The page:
Background: Targeting programmed cell death receptor l pathway (anti-PD-1/PD-L1) demonstrated objective clinical response rates in a subgroup of patients with metastatic breast cancer with overall response rates of up to 20%. However, the vast majority of breast cancer patients is not responding to immune checkpoint blockade. With regard to the diverse tumor biology of breast cancer and recent data, immune evasion is likely mediated by various, coincident mechanisms. Consequently, our objective was to identify patterns of immune responses during the transition of primary to metastatic breast cancer.

Methods: We performed comprehensive immunohistochemistry on both tumor and immune cells in two independent, matched cohorts of 67 primary and metastatic breast cancer patients. Further, the analysis was integrated with mRNA expression levels (RT-qPCR) of key regulatory and effector function immune genes and clinical as well as histopathologic parameters.

Results: Both, immunohistochemistry and mRNA gene expression profiling of immune genes revealed immunological ignorance, defined as an immunological “cold” tumor by particularly low infiltration of CD8+ T cells and corresponding immune gene and effector function, as a key feature of primary to metastatic breast cancer transition. However, CD8+ T cell infiltration and effector function (Granzyme B, Interferon-γ) where found to be an independent prognostic marker for PFS and OS. Unsupervised hierarchical clustering and regression analysis identified distinct immune response types according to T-cell infiltration, interferon-γ signalling (IFNG), immunosuppression (IDO, TGF-β, FOXP3) and humoral immune responses (Immunoglobulin κ constant; IGKC). Expression of programmed death receptor 1 ligand (PD-L1), and T-cell immunoglobulin and mucin-domain containing-3 (TIM-3) where linked to CD8+ T cells and associated with a better prognosis only in triple negative breast cancer patients. Importantly, induction of CD4+ and CD8+ T cell infiltration as well as humoral immune responses (IGKC, CXCL13) in matched pairs during progression from primary to metastatic disease, where strongly associated with improved distant disease free and overall survival.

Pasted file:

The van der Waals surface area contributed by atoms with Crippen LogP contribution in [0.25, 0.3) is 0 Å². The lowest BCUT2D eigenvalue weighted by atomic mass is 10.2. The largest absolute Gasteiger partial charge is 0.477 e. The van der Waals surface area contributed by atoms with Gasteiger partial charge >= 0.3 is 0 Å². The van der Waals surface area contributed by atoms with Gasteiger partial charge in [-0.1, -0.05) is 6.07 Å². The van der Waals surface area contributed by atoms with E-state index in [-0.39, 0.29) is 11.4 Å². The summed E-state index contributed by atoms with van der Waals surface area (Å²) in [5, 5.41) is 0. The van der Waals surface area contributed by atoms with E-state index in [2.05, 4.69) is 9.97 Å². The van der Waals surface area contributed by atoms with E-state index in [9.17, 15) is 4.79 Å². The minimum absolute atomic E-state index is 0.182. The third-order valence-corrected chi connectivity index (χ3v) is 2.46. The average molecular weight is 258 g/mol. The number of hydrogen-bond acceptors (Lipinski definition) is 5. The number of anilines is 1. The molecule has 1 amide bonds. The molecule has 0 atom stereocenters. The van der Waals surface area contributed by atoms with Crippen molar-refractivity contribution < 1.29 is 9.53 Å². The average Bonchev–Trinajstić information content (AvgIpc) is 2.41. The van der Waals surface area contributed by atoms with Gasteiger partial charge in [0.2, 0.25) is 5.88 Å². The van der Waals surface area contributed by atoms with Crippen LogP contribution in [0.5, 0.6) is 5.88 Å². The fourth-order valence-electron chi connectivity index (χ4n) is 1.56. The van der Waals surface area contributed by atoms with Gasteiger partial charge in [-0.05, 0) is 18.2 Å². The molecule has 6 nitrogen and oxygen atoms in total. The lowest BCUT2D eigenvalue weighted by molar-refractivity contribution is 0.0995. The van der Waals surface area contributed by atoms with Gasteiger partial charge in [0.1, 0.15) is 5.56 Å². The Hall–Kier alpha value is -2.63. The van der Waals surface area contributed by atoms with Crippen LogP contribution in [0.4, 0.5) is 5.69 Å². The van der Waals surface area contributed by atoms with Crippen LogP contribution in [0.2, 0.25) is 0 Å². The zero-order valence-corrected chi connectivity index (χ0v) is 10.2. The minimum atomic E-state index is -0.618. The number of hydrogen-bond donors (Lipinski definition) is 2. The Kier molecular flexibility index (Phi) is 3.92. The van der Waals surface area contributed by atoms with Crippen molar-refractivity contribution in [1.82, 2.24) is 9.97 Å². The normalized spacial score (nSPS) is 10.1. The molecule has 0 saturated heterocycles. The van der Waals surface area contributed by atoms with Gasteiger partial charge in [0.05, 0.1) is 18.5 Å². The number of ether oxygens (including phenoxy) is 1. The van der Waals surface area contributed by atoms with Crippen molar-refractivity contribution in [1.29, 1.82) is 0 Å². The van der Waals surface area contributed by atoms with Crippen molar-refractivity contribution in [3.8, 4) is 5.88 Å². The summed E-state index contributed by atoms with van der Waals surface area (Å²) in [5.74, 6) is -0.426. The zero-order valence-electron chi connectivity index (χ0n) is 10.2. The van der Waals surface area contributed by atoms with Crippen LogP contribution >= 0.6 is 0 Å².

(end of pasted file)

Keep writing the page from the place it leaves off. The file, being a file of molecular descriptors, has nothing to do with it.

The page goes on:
Conclusion: Our findings demonstrate a switch to a less immunoreactive environment in metastatic compared to matched, primary samples of breast cancer patients. Nevertheless, induction of T-cell mediated immunity during tumor evolution, observed across all biologic subtypes, warrants further research with the overall goal to convert immunologically ignorant breast cancers and to stratify future immunotherapies.

Citation Format: Fremd C, Halama N, Wirtz R, Zoernig I, Sinn H-P, Varga Z, Feisst M, Deutsch T, Schuetz F, Schneeweiss A, Jaeger D, Wallwiener M. Immune related gene expression to explore immue escape in primary to metastatic breast cancer transition [abstract]. In: Proceedings of the 2018 San Antonio Breast Cancer Symposium; 2018 Dec 4-8; San Antonio, TX. Philadelphia (PA): AACR; Cancer Res 2019;79(4 Suppl):Abstract nr P4-06-10.